Vertical Formation Skydiving Block 4
Brought to you by AXIS Flight School Instructor Niklas Daniel at Skydive Arizona in Eloy. Photos by Brandon Atwood. For more information visit axisflightschool.com.
4-way VFS Block 4 (chain gang—chain gang) requires two flyers to face each other flying in a head-up position and two flyers to face each other flying in a head-down position. The head-down flyers then take grips on the legs of the head-up flyers. The head-down flyers can grip the head-up flyers on any part of the leg (excluding the leg strap and above).
During the inter, the head-down flyers release their grips and all members of the team transition to the opposite orientation. (The head-down flyers transition to head-up and vice versa.) The competitors can achieve this transition in any way they choose: backflip, frontflip, cartwheel, etc. The block is complete when the jumpers who have transitioned to the head-down position pick up the leg grips of the jumpers who are now head up.
For judging, it is the team’s responsibility to clearly present the correct formations and inter to the videographer, as well as to show complete separation between points. The formations do not need to be perfectly symmetrical, but the team must perform them in a controlled manner and close them with stationary contact. (For more information, refer to Chapter 5 of the USPA Skydiver’s Competition Manual.)
One of the most efficient of the many ways to perform this maneuver is for the head-down flyers to frontflip and the head-up flyers to backflip during the transition. Each flyer’s goal is to form a star picture with his cross-partner (clone) at the start and the finish. To accomplish this, the jumpers must maintain communication with their clones by using eye contact and cross-referencing.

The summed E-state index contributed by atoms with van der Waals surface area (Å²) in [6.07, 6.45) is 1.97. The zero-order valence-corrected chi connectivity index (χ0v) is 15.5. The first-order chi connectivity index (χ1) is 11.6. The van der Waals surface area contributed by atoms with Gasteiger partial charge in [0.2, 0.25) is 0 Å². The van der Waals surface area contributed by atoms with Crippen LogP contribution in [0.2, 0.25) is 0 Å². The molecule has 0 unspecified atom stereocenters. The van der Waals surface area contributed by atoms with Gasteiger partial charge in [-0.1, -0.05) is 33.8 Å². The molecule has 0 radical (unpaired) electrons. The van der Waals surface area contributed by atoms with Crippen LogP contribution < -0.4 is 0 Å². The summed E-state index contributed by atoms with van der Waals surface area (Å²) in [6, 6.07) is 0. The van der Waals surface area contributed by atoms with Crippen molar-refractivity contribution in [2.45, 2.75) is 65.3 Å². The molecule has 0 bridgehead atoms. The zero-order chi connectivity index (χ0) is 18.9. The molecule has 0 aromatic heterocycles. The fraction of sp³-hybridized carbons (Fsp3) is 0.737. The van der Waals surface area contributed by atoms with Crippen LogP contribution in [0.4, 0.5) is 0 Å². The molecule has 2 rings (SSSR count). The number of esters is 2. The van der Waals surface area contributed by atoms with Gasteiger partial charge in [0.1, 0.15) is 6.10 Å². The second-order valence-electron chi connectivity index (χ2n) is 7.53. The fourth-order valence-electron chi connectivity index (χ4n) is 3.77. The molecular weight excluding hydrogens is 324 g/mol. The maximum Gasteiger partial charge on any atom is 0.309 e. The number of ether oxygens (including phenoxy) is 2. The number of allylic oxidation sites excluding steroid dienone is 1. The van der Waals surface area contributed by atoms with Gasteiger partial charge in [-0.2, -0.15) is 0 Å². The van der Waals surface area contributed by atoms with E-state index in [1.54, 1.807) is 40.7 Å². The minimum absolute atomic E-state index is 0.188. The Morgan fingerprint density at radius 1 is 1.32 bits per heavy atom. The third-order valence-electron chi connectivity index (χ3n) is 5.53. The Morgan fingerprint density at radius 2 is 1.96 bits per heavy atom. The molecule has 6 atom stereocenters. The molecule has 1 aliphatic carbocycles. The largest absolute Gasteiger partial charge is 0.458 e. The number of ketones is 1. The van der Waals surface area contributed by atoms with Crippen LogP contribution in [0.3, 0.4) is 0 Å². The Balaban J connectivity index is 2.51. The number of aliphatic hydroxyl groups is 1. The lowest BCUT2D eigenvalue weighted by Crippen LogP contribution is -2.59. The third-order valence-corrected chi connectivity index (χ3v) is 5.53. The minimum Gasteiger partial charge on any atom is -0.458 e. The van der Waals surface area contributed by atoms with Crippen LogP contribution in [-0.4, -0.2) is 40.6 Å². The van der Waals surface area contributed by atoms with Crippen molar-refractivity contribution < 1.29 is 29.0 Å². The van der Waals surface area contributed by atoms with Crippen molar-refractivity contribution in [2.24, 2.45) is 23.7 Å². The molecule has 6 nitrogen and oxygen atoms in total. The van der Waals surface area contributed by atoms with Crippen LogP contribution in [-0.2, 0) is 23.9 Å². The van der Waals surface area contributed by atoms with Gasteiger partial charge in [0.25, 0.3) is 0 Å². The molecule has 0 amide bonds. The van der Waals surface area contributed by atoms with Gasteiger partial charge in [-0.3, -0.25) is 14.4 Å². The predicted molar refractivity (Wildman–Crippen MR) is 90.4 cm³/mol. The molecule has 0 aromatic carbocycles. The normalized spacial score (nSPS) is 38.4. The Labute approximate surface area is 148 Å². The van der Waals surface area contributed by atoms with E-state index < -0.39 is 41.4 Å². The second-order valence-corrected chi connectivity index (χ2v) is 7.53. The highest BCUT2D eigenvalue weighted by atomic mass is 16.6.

Jumpers tend to drift away from the center of the formation because they are afraid of getting kicked during the inter. To counter this, the head-down flyers should each make a 180-degree turn while still on their heads before transitioning to the head-up position with a frontflip (effectively outfacing for a brief moment while looking over their shoulders). This will allow their legs to fall into the center of the formation and avoid unnecessary leg traffic. In addition, this will make it easier for the other jumpers to pick up grips, as the transitioning head-down flyers’ legs will come at them from the same direction. The flyers should avoid transitioning before turning, as it will force them to bring their legs into the center from the side. Since the jumpers are flying in opposite orientations, it can be difficult to maintain proper levels. The head-down flyers can help minimize this by slowing their fall rates slightly while transitioning.
Once the head-down flyers have released their grips, the head-up flyers should turn 90 degrees from the center and then perform a backflip (see “Foundations of Flight—Sit to Head-Down Backflip,” September 2012 Parachutist) while looking over their shoulders to visually cross-reference the center and their clones. As the head-up jumpers transition, they should square off with their clones in a star picture as they come to rest on their heads. They can then grip the legs of the now-head-up flyers.
Teams new to this maneuver can break down the block by staging the inter. The head-down flyers transition first and the team builds a 4-way unlinked sit-star. After the team matches levels and proximity, the original head-up flyers finish the block by transitioning to head-down and picking up leg grips.